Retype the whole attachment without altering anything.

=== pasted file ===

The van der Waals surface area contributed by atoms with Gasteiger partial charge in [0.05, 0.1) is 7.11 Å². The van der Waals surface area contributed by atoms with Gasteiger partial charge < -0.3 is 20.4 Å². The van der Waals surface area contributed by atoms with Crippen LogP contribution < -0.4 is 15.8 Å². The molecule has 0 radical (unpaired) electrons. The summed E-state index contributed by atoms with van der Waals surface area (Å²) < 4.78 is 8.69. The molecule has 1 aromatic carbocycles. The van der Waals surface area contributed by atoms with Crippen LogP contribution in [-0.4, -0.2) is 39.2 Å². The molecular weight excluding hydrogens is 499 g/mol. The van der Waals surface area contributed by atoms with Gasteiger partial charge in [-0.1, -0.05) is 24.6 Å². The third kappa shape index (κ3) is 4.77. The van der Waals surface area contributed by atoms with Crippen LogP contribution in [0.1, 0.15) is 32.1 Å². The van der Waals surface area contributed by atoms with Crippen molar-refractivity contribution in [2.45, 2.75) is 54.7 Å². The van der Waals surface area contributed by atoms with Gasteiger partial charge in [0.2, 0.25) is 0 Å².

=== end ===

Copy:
The van der Waals surface area contributed by atoms with Gasteiger partial charge in [0.05, 0.1) is 7.11 Å². The van der Waals surface area contributed by atoms with Gasteiger partial charge < -0.3 is 20.4 Å². The van der Waals surface area contributed by atoms with Crippen LogP contribution < -0.4 is 15.8 Å². The molecule has 0 radical (unpaired) electrons. The summed E-state index contributed by atoms with van der Waals surface area (Å²) < 4.78 is 8.69. The molecule has 1 aromatic carbocycles. The van der Waals surface area contributed by atoms with Crippen LogP contribution in [-0.4, -0.2) is 39.2 Å². The molecular weight excluding hydrogens is 499 g/mol. The van der Waals surface area contributed by atoms with Gasteiger partial charge in [-0.1, -0.05) is 24.6 Å². The third kappa shape index (κ3) is 4.77. The van der Waals surface area contributed by atoms with Crippen LogP contribution in [0.1, 0.15) is 32.1 Å². The van der Waals surface area contributed by atoms with Crippen molar-refractivity contribution in [2.45, 2.75) is 54.7 Å². The van der Waals surface area contributed by atoms with Gasteiger partial charge in [0.2, 0.25) is 0 Å².